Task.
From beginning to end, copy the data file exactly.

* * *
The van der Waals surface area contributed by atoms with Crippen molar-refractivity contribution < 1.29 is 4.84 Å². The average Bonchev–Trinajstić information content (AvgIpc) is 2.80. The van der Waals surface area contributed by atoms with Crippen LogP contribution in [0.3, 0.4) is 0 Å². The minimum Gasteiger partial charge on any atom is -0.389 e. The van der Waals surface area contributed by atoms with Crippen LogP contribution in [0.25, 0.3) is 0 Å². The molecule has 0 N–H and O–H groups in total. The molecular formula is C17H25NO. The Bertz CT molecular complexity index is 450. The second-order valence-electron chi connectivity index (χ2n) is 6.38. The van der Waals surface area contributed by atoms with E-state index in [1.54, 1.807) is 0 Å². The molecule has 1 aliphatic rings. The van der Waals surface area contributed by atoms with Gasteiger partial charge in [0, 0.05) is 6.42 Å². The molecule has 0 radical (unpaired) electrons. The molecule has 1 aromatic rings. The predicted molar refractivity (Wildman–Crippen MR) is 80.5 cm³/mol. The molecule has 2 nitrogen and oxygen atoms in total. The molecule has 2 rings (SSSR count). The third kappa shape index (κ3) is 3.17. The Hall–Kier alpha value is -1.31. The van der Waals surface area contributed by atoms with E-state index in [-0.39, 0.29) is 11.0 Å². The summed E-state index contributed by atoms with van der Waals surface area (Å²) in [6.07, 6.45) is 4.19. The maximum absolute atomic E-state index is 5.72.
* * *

The van der Waals surface area contributed by atoms with Crippen molar-refractivity contribution < 1.29 is 4.84 Å². The average Bonchev–Trinajstić information content (AvgIpc) is 2.80. The van der Waals surface area contributed by atoms with Crippen LogP contribution in [0.3, 0.4) is 0 Å². The minimum Gasteiger partial charge on any atom is -0.389 e. The van der Waals surface area contributed by atoms with Crippen LogP contribution in [0.25, 0.3) is 0 Å². The molecule has 0 N–H and O–H groups in total. The molecular formula is C17H25NO. The Bertz CT molecular complexity index is 450. The second-order valence-electron chi connectivity index (χ2n) is 6.38. The van der Waals surface area contributed by atoms with E-state index in [1.54, 1.807) is 0 Å². The molecule has 1 aliphatic rings. The van der Waals surface area contributed by atoms with Gasteiger partial charge in [0, 0.05) is 6.42 Å². The molecule has 0 radical (unpaired) electrons. The molecule has 1 aromatic rings. The predicted molar refractivity (Wildman–Crippen MR) is 80.5 cm³/mol. The molecule has 2 nitrogen and oxygen atoms in total. The molecule has 2 rings (SSSR count). The third kappa shape index (κ3) is 3.17. The Hall–Kier alpha value is -1.31. The van der Waals surface area contributed by atoms with E-state index in [-0.39, 0.29) is 11.0 Å². The summed E-state index contributed by atoms with van der Waals surface area (Å²) in [6.07, 6.45) is 4.19. The maximum absolute atomic E-state index is 5.72.